Ordered dictionary?

Antoon Pardon apardon at forel.vub.ac.be
Fri Jan 23 10:16:10 CET 2004


Op 2004-01-22, Paul McGuire schreef <ptmcg at users.sourceforge.net>:
> "Leif K-Brooks" <eurleif at ecritters.biz> wrote in message
> news:leWPb.231$af7.162835 at newshog.newsread.com...
>> I need to associate a string (key) with an integer (value). A dictionary
>> would do the job, except for the fact that it must be ordered. I also
>> need to look up the value for a specific key easily, so a list of tuples
>> wouldn't work.
>>
> If you really need to access the dictionary in sorted key order, is this so
> difficult?
>
>     dKeys = d.keys()
>     dKeys.sort()
>     for k in dKeys:
>         # do stuff with k and d[k], such as:
>         print k, "=", d[k]
>
> Or if you are worried about updates to d between the time of key retrieval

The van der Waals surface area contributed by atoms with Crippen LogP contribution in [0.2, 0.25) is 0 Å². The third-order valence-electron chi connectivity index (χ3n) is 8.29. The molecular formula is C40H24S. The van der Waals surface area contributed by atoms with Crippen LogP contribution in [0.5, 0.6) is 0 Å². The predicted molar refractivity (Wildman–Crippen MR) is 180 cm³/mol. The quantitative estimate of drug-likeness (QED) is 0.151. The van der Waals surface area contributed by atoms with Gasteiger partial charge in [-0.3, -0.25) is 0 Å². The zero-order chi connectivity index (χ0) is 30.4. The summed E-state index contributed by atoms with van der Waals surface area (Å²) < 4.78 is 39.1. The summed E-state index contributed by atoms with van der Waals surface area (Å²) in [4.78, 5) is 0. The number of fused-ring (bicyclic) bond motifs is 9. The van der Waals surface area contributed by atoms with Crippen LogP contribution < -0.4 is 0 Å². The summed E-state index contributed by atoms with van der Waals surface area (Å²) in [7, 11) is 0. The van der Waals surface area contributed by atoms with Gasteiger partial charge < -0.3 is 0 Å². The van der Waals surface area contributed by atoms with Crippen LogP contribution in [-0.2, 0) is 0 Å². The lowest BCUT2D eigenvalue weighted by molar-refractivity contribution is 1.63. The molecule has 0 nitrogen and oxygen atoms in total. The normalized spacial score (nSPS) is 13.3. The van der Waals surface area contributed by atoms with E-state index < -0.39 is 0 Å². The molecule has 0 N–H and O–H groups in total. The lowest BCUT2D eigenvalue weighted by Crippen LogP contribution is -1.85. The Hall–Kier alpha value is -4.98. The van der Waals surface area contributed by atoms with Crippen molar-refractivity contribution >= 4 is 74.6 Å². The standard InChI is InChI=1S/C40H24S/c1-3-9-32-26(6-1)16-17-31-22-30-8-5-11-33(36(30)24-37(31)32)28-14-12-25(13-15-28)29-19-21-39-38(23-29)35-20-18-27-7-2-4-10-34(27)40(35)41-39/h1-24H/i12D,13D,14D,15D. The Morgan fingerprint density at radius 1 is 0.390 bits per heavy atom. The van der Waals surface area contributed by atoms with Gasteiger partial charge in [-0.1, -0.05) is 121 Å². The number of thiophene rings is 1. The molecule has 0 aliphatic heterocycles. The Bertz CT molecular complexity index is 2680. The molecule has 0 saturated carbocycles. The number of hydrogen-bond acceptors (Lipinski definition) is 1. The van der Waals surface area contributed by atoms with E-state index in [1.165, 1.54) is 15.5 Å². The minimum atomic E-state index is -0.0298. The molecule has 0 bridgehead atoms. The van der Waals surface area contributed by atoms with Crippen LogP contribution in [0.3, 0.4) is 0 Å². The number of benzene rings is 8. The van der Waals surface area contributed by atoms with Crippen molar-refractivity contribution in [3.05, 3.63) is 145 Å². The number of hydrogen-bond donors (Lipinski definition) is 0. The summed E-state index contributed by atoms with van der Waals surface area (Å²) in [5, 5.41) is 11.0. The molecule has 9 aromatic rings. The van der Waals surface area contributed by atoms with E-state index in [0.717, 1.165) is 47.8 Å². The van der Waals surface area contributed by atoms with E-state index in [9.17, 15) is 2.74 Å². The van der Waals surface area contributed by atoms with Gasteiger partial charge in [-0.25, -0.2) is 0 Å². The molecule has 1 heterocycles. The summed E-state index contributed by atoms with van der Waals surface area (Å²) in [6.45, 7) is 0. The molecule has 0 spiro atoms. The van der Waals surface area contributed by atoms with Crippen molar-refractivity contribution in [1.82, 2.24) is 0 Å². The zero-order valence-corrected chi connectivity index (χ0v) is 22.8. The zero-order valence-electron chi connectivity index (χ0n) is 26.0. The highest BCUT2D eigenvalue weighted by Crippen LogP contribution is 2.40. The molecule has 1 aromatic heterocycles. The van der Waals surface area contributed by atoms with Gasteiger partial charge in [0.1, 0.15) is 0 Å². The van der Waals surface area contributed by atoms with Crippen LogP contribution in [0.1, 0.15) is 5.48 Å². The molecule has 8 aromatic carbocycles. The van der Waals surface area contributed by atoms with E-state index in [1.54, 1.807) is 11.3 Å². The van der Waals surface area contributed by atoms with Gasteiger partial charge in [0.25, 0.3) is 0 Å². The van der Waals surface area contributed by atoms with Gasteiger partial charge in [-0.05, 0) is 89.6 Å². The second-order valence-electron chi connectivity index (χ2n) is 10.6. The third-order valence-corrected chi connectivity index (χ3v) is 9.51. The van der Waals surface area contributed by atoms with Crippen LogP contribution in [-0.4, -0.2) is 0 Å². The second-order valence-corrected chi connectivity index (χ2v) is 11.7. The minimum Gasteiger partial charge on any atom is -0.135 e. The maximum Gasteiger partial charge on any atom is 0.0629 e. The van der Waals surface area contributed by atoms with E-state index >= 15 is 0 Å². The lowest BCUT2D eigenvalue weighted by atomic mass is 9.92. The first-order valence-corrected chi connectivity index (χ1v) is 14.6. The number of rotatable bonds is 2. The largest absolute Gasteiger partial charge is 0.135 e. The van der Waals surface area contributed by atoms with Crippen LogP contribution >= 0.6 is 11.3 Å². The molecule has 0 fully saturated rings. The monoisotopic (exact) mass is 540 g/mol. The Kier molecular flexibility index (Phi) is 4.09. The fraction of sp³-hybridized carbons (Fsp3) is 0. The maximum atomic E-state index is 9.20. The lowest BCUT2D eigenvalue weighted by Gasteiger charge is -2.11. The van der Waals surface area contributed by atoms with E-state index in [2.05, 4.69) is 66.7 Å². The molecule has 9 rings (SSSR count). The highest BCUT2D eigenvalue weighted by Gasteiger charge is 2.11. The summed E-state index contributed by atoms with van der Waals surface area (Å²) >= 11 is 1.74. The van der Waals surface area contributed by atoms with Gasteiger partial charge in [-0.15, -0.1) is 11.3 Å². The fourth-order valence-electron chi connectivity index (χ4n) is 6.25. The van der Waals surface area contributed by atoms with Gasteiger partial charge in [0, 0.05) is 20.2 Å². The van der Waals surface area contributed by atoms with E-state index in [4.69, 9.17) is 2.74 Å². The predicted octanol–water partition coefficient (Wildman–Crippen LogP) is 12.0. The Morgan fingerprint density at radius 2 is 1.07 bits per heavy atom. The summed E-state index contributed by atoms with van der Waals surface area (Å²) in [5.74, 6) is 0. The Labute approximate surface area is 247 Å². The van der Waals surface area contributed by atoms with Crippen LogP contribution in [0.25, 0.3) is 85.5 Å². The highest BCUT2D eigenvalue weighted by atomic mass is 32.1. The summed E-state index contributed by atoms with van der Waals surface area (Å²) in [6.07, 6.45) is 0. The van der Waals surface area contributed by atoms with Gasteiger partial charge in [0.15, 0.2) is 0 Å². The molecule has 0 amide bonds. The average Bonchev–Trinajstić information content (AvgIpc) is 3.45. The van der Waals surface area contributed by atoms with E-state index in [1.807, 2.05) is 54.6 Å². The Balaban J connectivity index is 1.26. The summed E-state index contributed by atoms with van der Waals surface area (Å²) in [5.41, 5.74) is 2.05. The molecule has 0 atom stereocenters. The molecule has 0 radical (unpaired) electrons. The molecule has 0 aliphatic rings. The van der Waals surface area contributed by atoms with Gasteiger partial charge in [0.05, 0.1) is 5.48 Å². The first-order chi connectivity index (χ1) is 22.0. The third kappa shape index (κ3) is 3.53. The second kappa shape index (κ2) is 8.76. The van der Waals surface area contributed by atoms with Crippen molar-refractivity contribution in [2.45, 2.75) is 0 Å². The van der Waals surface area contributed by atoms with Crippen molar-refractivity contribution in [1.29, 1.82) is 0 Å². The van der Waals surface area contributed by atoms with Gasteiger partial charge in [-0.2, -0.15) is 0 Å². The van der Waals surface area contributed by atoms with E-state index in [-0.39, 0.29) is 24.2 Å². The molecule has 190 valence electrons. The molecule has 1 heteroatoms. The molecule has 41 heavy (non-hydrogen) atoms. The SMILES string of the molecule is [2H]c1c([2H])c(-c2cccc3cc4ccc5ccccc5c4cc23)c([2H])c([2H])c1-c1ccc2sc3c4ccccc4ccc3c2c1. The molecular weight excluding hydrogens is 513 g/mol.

> and time of traversal (for instance, if a separate thread were to delete one
> of the keyed entries), take a snapshot as a list:
>
>     dItems = d.items()   # from here on, you are insulated from changes to
> dictionary 'd'
>     dItems.sort()       # implicitly sorts by key
>     dItems.sort( lambda a,b: a[1]-b[1] )  # sorts by value, if you so prefer
>     for k,v in dItems:
>         # do stuff with k and v, such as:
>         print k, "=", v         # <-- added benefit here of not re-accessing
> the list by key

Well I too sometimes need the keys in a dictionary to be sorted and your
solutions wouldn't help. The problem is the following.

I have a number of key value pairs, like names and telephone numbers.
Just more subject to change.  Now I want the telephone numbers of everyone
whose name starts with "jan".

Or I just inserted a name and want to know who is alphabetically next.
Or I want to know who is first or last.

-- 
Antoon Pardon



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